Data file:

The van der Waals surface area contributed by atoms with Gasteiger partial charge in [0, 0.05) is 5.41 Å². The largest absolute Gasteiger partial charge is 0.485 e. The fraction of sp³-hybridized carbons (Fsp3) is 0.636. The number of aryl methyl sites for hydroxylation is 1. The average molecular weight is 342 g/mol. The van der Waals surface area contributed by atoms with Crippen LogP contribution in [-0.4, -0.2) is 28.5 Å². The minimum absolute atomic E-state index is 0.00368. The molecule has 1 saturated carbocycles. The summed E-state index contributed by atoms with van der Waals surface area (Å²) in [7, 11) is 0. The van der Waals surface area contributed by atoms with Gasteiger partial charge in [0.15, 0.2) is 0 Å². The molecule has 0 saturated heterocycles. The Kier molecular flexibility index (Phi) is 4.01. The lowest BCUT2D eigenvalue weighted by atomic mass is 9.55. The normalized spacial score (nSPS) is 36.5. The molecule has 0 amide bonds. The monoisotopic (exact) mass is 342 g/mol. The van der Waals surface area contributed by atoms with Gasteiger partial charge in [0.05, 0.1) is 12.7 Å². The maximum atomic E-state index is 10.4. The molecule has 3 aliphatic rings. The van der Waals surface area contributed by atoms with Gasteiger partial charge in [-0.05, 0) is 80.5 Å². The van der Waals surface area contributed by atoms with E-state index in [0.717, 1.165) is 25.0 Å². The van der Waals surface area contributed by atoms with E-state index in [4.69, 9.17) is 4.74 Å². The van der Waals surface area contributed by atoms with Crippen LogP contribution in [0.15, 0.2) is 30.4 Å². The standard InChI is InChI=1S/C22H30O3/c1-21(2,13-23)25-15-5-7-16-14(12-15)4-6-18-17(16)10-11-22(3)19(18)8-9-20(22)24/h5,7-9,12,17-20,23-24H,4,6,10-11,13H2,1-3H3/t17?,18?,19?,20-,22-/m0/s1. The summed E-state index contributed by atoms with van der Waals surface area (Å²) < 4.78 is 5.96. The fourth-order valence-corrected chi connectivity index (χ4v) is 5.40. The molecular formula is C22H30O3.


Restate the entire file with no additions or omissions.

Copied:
The van der Waals surface area contributed by atoms with Gasteiger partial charge in [0, 0.05) is 5.41 Å². The largest absolute Gasteiger partial charge is 0.485 e. The fraction of sp³-hybridized carbons (Fsp3) is 0.636. The number of aryl methyl sites for hydroxylation is 1. The average molecular weight is 342 g/mol. The van der Waals surface area contributed by atoms with Crippen LogP contribution in [-0.4, -0.2) is 28.5 Å². The minimum absolute atomic E-state index is 0.00368. The molecule has 1 saturated carbocycles. The summed E-state index contributed by atoms with van der Waals surface area (Å²) in [7, 11) is 0. The van der Waals surface area contributed by atoms with Gasteiger partial charge in [0.15, 0.2) is 0 Å². The molecule has 0 saturated heterocycles. The Kier molecular flexibility index (Phi) is 4.01. The lowest BCUT2D eigenvalue weighted by atomic mass is 9.55. The normalized spacial score (nSPS) is 36.5. The molecule has 0 amide bonds. The monoisotopic (exact) mass is 342 g/mol. The van der Waals surface area contributed by atoms with Gasteiger partial charge in [0.05, 0.1) is 12.7 Å². The maximum atomic E-state index is 10.4. The molecule has 3 aliphatic rings. The van der Waals surface area contributed by atoms with Gasteiger partial charge in [-0.05, 0) is 80.5 Å². The van der Waals surface area contributed by atoms with E-state index in [0.717, 1.165) is 25.0 Å². The van der Waals surface area contributed by atoms with E-state index in [4.69, 9.17) is 4.74 Å². The van der Waals surface area contributed by atoms with Crippen LogP contribution in [0.15, 0.2) is 30.4 Å². The standard InChI is InChI=1S/C22H30O3/c1-21(2,13-23)25-15-5-7-16-14(12-15)4-6-18-17(16)10-11-22(3)19(18)8-9-20(22)24/h5,7-9,12,17-20,23-24H,4,6,10-11,13H2,1-3H3/t17?,18?,19?,20-,22-/m0/s1. The summed E-state index contributed by atoms with van der Waals surface area (Å²) < 4.78 is 5.96. The fourth-order valence-corrected chi connectivity index (χ4v) is 5.40. The molecular formula is C22H30O3.